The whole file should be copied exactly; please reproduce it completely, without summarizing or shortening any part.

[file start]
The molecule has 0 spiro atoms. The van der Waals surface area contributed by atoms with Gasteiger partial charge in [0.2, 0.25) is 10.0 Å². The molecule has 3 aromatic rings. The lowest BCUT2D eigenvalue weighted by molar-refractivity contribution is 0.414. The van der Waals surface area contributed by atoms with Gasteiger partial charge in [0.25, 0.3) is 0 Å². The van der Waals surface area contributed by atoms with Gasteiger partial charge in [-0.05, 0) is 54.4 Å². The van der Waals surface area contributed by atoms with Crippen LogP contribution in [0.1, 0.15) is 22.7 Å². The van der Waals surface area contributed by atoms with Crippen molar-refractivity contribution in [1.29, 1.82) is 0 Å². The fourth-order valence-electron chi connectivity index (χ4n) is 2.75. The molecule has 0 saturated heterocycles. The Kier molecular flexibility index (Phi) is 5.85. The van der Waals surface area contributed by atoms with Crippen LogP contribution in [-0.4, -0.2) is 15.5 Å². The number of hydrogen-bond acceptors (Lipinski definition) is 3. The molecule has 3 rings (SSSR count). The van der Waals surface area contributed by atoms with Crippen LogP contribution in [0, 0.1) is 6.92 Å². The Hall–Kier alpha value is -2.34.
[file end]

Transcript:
The molecule has 0 spiro atoms. The van der Waals surface area contributed by atoms with Gasteiger partial charge in [0.2, 0.25) is 10.0 Å². The molecule has 3 aromatic rings. The lowest BCUT2D eigenvalue weighted by molar-refractivity contribution is 0.414. The van der Waals surface area contributed by atoms with Gasteiger partial charge in [0.25, 0.3) is 0 Å². The van der Waals surface area contributed by atoms with Gasteiger partial charge in [-0.05, 0) is 54.4 Å². The van der Waals surface area contributed by atoms with Crippen LogP contribution in [0.1, 0.15) is 22.7 Å². The van der Waals surface area contributed by atoms with Crippen molar-refractivity contribution in [1.29, 1.82) is 0 Å². The fourth-order valence-electron chi connectivity index (χ4n) is 2.75. The molecule has 0 saturated heterocycles. The Kier molecular flexibility index (Phi) is 5.85. The van der Waals surface area contributed by atoms with Crippen LogP contribution in [-0.4, -0.2) is 15.5 Å². The number of hydrogen-bond acceptors (Lipinski definition) is 3. The molecule has 3 rings (SSSR count). The van der Waals surface area contributed by atoms with Crippen LogP contribution in [0, 0.1) is 6.92 Å². The Hall–Kier alpha value is -2.34.